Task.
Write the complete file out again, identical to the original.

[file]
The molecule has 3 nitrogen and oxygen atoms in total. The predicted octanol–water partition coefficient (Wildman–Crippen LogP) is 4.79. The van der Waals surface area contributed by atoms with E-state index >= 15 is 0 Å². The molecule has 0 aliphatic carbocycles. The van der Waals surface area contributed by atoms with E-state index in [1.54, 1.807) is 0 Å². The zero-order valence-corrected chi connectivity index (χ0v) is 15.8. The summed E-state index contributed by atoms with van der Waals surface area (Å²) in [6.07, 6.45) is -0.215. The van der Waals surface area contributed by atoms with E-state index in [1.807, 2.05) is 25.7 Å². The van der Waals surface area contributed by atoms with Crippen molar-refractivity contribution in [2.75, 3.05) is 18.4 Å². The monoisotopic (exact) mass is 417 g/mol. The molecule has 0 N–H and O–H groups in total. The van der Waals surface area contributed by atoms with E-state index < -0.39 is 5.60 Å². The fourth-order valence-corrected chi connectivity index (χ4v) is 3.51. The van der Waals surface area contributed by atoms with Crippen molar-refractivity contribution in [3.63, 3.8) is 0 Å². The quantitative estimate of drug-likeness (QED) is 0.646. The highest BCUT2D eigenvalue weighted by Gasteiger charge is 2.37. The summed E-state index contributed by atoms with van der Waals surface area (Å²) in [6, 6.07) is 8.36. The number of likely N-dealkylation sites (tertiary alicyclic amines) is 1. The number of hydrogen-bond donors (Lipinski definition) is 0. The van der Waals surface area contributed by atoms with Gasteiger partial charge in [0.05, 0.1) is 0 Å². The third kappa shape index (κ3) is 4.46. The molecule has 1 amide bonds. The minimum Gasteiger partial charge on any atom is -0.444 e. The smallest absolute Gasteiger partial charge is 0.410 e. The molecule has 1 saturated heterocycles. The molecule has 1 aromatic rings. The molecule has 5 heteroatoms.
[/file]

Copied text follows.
The molecule has 3 nitrogen and oxygen atoms in total. The predicted octanol–water partition coefficient (Wildman–Crippen LogP) is 4.79. The van der Waals surface area contributed by atoms with E-state index >= 15 is 0 Å². The molecule has 0 aliphatic carbocycles. The van der Waals surface area contributed by atoms with E-state index in [1.54, 1.807) is 0 Å². The zero-order valence-corrected chi connectivity index (χ0v) is 15.8. The summed E-state index contributed by atoms with van der Waals surface area (Å²) in [6.07, 6.45) is -0.215. The van der Waals surface area contributed by atoms with E-state index in [1.807, 2.05) is 25.7 Å². The van der Waals surface area contributed by atoms with Crippen molar-refractivity contribution in [2.75, 3.05) is 18.4 Å². The monoisotopic (exact) mass is 417 g/mol. The molecule has 0 N–H and O–H groups in total. The van der Waals surface area contributed by atoms with E-state index < -0.39 is 5.60 Å². The fourth-order valence-corrected chi connectivity index (χ4v) is 3.51. The van der Waals surface area contributed by atoms with Crippen molar-refractivity contribution in [3.63, 3.8) is 0 Å². The quantitative estimate of drug-likeness (QED) is 0.646. The highest BCUT2D eigenvalue weighted by Gasteiger charge is 2.37. The summed E-state index contributed by atoms with van der Waals surface area (Å²) in [6, 6.07) is 8.36. The number of likely N-dealkylation sites (tertiary alicyclic amines) is 1. The number of hydrogen-bond donors (Lipinski definition) is 0. The van der Waals surface area contributed by atoms with Gasteiger partial charge in [0.05, 0.1) is 0 Å². The third kappa shape index (κ3) is 4.46. The molecule has 1 amide bonds. The minimum Gasteiger partial charge on any atom is -0.444 e. The smallest absolute Gasteiger partial charge is 0.410 e. The molecule has 1 saturated heterocycles. The molecule has 1 aromatic rings. The molecule has 5 heteroatoms.